It can be tempting to get your feet under the desk and assume that treading water will keep you afloat – but don’t be fooled, if you’re not contributing value of some kind then you’re likely to be a bit of a thorn in your boss’s side – something that’s never good for the relationship!

Reference your job description as much as you can and ask yourself if you’re ticking all the boxes to a decent level – if you’re not, up your game to make sure you stay onside.

  1. Make them look good

It might sound counter-intuitive to make your manager or boss look good rather than taking the praise yourself – but if they’re happy and you’re the person they’ve got to thank for that, then it’s highly likely that you’ll be happy too!

This isn’t just about passing praise upwards though – it’s also about showing some tact and discretion when you’re communicating with your boss with others around. You might not agree with everything that’s being said – but rather than shoot him or her down in flames (even if you’ve got good reason and the temptation is there!) hold off until you can pull them aside and discuss with them privately.

No one likes to lose face, if they know you’re not someone who puts up big challenges when their bosses are around, you’re building a strong working alliance.

  1. Show interest

It’s not always possible or preferable to be friends with your boss – but that shouldn’t stop you from being friendly. If you know it’s a special occasion or there’s something noteworthy happening for them outside of work – ask them about it.

Whether you’re small business owner or a top-ranking CEO of a Fortune 500 company, you’re still a human who for the most part will enjoy interaction with others. As long as you’ve sussed out how and when to communicate with your boss, some polite and interested conversation will go a long way.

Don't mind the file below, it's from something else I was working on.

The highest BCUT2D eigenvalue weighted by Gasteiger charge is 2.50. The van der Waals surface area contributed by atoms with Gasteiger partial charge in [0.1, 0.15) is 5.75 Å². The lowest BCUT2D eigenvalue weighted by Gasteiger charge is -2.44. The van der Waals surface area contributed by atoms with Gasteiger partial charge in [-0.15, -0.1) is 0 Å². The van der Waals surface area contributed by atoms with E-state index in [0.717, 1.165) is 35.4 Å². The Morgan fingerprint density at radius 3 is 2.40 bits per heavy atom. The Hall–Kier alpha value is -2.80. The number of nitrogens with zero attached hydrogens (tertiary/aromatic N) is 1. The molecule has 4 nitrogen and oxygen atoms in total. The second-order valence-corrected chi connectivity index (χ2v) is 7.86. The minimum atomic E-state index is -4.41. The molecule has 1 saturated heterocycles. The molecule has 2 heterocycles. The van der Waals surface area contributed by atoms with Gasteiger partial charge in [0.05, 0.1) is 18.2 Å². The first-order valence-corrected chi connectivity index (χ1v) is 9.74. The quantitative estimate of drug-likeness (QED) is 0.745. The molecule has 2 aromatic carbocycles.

1. Offer your help and support

Although delegation is desirable skill for managers everywhere – it doesn’t mean they’ve got that skilled really dialled in! There are millions (no exaggeration) of people who don’t like to delegate – whether that’s because they feel they’ll do a better job or they just feel like they’re putting on you to ask.

There are few people who turn down the offer of support when the going is getting tough – if you’re the one asking then you’re scoring metaphorical gold-stars in the professional relationship stakes!

  1. Under-promise, over-deliver

When your manager’s asking you when you’ll have a report back to them – it can be tempting to dutifully reply with “lunchtime!” even though you know that’s going to involve living in an imaginary world where the phone doesn’t ring, emails don’t exist and your office has no distractions.

Rather than over promising then falling short – give a longer timescale than you truly anticipate. By doing so you’re setting the bar over which you’ve got to jump – and you can’t lose. Deliver on time and you’re recognised as someone who does what they say they’ll do – and if by some miracle you do get it done by lunchtime, you get to be the person who’s exceeding expectations…